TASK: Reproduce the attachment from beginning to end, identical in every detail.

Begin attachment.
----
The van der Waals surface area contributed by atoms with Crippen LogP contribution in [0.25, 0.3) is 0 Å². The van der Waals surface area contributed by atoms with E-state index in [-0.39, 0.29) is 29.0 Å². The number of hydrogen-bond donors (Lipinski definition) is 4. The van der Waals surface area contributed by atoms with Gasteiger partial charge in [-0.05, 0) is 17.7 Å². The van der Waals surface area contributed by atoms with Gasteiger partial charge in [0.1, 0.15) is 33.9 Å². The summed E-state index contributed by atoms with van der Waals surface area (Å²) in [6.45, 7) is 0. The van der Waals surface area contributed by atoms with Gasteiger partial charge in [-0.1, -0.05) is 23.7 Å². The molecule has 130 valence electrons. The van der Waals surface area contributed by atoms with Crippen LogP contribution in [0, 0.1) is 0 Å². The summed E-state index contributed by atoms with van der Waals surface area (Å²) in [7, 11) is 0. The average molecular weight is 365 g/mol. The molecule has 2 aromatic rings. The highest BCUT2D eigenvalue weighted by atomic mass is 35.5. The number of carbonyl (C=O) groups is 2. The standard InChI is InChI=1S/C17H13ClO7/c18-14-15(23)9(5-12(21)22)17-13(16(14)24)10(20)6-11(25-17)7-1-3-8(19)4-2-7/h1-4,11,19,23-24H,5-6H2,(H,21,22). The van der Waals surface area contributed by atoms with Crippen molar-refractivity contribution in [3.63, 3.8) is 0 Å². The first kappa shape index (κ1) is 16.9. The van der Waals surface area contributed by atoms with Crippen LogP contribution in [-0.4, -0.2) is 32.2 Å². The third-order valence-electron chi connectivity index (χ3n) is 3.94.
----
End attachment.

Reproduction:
The van der Waals surface area contributed by atoms with Crippen LogP contribution in [0.25, 0.3) is 0 Å². The van der Waals surface area contributed by atoms with E-state index in [-0.39, 0.29) is 29.0 Å². The number of hydrogen-bond donors (Lipinski definition) is 4. The van der Waals surface area contributed by atoms with Gasteiger partial charge in [-0.05, 0) is 17.7 Å². The van der Waals surface area contributed by atoms with Gasteiger partial charge in [0.1, 0.15) is 33.9 Å². The summed E-state index contributed by atoms with van der Waals surface area (Å²) in [6.45, 7) is 0. The van der Waals surface area contributed by atoms with Gasteiger partial charge in [-0.1, -0.05) is 23.7 Å². The molecule has 130 valence electrons. The van der Waals surface area contributed by atoms with Crippen LogP contribution in [0, 0.1) is 0 Å². The summed E-state index contributed by atoms with van der Waals surface area (Å²) in [7, 11) is 0. The average molecular weight is 365 g/mol. The molecule has 2 aromatic rings. The highest BCUT2D eigenvalue weighted by atomic mass is 35.5. The number of carbonyl (C=O) groups is 2. The standard InChI is InChI=1S/C17H13ClO7/c18-14-15(23)9(5-12(21)22)17-13(16(14)24)10(20)6-11(25-17)7-1-3-8(19)4-2-7/h1-4,11,19,23-24H,5-6H2,(H,21,22). The van der Waals surface area contributed by atoms with Crippen molar-refractivity contribution in [3.63, 3.8) is 0 Å². The first kappa shape index (κ1) is 16.9. The van der Waals surface area contributed by atoms with Crippen LogP contribution in [-0.4, -0.2) is 32.2 Å². The third-order valence-electron chi connectivity index (χ3n) is 3.94.